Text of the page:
From: Thorsten Ottosen (nesotto_at_[hidden])
Date: 2005-09-18 10:02:17
David Abrahams <dave <at> boost-consulting.com> writes:
> Thorsten Ottosen <nesotto <at> cs.aau.dk> writes:
> >> How about
> >> range_begin(x) if it would invoke a function found by argument
> >> dependent lookup.
> >> ?
> > but it also appears fairly cryptic to me.
> What's cryptic about it?
the compiler doesn't care about invoking something...that happens at runtime
> Here are a few other options that are
> similarly precise:
> range_begin(x) if it would result in range_begin being found by
> argument dependent lookup.
> range_begin(x) if there is a matching range_begin in a namespace
> associated with the type of x.
> > If the only problem was
> > that ADL applies to function overloads (or names in general), then
> > why not just strip the "(x)":
> > range_begin(x) if range_begin can be found by ADL
> > ? Wouldn't this account for all names (not just function overloads)?
> It lacks precision; it doesn't force that range_begin that's found to
> be in a namespace associated with the single argument x.
hm...AFAICT, only the last of your three versions mentions the namespace
associated with x.
> Just because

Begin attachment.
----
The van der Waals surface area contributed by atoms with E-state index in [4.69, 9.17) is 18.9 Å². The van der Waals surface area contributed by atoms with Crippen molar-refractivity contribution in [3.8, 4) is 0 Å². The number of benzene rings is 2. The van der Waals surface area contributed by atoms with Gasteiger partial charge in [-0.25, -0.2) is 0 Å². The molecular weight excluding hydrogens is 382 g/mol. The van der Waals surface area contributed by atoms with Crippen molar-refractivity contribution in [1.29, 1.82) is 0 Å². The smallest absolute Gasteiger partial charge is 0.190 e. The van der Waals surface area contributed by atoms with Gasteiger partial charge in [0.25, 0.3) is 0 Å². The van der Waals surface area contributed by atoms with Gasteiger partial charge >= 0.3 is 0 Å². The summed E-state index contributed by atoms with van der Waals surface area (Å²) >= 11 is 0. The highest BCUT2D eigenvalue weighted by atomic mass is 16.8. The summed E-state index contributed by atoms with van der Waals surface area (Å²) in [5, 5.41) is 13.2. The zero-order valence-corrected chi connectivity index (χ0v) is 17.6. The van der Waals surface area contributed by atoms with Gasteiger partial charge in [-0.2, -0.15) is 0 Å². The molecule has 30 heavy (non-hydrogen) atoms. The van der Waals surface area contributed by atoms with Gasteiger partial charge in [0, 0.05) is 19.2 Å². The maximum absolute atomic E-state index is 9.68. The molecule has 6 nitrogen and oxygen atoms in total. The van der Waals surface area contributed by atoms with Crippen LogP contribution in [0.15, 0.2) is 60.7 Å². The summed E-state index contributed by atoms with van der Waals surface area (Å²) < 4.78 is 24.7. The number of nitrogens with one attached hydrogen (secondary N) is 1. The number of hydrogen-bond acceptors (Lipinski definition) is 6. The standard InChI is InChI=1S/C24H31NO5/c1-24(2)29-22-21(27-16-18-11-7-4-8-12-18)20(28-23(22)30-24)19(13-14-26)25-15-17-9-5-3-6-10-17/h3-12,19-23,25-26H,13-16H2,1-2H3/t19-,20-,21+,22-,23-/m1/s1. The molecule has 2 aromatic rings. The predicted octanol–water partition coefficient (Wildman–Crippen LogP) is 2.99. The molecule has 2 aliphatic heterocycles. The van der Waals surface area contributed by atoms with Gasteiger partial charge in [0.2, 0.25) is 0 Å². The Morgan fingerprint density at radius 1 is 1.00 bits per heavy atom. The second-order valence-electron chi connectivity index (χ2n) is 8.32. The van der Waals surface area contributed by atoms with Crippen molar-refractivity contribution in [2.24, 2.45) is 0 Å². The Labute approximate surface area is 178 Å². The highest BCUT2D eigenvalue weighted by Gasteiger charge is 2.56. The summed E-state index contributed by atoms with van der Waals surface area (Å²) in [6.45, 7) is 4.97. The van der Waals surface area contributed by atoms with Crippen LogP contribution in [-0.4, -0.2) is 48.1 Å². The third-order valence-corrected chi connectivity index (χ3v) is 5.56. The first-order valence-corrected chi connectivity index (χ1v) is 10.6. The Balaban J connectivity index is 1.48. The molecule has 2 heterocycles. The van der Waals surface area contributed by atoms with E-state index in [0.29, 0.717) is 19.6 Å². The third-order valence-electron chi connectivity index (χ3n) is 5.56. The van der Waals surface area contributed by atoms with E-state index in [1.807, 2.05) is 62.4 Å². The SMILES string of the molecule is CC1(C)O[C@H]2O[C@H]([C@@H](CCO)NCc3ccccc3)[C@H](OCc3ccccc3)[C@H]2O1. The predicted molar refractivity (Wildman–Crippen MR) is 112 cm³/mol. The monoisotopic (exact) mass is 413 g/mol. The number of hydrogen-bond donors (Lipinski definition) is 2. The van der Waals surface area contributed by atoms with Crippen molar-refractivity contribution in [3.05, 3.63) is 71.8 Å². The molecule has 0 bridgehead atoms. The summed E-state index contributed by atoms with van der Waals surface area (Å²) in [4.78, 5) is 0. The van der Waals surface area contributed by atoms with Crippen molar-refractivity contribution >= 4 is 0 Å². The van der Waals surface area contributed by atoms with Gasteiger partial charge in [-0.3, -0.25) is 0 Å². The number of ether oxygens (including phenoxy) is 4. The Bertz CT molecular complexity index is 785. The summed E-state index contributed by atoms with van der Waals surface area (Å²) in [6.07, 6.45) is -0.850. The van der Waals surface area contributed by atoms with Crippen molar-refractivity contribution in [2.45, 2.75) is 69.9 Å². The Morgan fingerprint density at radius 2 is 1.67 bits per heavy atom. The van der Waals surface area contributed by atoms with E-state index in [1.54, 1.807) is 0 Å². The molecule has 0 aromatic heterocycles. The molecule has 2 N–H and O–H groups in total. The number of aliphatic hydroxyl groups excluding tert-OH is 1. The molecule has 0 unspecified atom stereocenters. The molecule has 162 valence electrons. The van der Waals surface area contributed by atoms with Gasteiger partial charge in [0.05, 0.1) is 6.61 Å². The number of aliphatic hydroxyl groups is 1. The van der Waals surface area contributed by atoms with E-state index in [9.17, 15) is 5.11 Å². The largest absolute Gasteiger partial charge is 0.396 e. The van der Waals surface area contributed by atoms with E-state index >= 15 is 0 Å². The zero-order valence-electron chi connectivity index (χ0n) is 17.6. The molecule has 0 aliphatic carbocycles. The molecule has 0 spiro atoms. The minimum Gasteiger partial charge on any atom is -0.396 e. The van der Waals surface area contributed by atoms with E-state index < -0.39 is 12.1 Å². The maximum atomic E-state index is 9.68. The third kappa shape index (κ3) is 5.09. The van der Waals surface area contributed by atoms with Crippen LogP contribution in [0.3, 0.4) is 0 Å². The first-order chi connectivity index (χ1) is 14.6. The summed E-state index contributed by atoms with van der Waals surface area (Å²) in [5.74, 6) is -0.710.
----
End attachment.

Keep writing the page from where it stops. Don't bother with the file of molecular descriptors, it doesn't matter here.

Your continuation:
> there's a range_begin that *can* be found via ADL doesn't mean it will
> be found in that expression.
ok, I think I'm getting it...for example, the a base class version
of begin can be found, but derived to base classs reference will not happen
and so t.begin() is called instead.
I like this version best:
range_begin(x) if it would result in range_begin being found by
> This is nitpicky, but I think the
> language is slightly clearer.
right. somehow we still don't say when it wouldn't be found. The question is,
maybe, is the overload actually found, but then later, during overload
discarded as a best match?
In that light I think
range_begin(x) if there is an exactly matching range_begin in a namespace
associated with x.
is better. we then need to state that "exactly matching" means without no
implicit conversions required.
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